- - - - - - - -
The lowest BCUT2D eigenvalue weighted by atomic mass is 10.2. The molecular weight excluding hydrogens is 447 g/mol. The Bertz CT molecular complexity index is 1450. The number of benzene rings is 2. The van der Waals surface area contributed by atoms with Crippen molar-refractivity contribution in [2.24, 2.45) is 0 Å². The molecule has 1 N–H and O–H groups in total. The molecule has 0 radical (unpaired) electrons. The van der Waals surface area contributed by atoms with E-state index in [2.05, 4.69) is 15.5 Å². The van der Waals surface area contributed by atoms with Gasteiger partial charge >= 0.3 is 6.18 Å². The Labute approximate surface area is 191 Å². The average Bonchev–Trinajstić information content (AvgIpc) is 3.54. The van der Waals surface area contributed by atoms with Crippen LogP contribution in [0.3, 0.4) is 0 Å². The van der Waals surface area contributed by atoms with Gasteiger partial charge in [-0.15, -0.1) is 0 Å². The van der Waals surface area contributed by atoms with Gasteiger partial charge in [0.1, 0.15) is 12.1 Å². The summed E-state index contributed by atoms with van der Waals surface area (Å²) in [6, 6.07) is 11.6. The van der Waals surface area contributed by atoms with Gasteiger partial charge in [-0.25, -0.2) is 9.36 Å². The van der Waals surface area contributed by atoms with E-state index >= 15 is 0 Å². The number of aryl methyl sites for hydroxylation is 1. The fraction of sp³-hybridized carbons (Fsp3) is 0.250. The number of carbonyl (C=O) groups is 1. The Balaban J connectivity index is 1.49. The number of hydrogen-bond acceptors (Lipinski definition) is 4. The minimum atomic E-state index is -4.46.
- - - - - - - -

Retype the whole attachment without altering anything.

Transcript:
The lowest BCUT2D eigenvalue weighted by atomic mass is 10.2. The molecular weight excluding hydrogens is 447 g/mol. The Bertz CT molecular complexity index is 1450. The number of benzene rings is 2. The van der Waals surface area contributed by atoms with Crippen molar-refractivity contribution in [2.24, 2.45) is 0 Å². The molecule has 1 N–H and O–H groups in total. The molecule has 0 radical (unpaired) electrons. The van der Waals surface area contributed by atoms with E-state index in [2.05, 4.69) is 15.5 Å². The van der Waals surface area contributed by atoms with Gasteiger partial charge >= 0.3 is 6.18 Å². The Labute approximate surface area is 191 Å². The average Bonchev–Trinajstić information content (AvgIpc) is 3.54. The van der Waals surface area contributed by atoms with Crippen LogP contribution in [0.3, 0.4) is 0 Å². The van der Waals surface area contributed by atoms with Gasteiger partial charge in [-0.15, -0.1) is 0 Å². The van der Waals surface area contributed by atoms with Gasteiger partial charge in [0.1, 0.15) is 12.1 Å². The summed E-state index contributed by atoms with van der Waals surface area (Å²) in [6, 6.07) is 11.6. The van der Waals surface area contributed by atoms with Gasteiger partial charge in [-0.25, -0.2) is 9.36 Å². The van der Waals surface area contributed by atoms with E-state index >= 15 is 0 Å². The number of aryl methyl sites for hydroxylation is 1. The fraction of sp³-hybridized carbons (Fsp3) is 0.250. The number of carbonyl (C=O) groups is 1. The Balaban J connectivity index is 1.49. The number of hydrogen-bond acceptors (Lipinski definition) is 4. The minimum atomic E-state index is -4.46.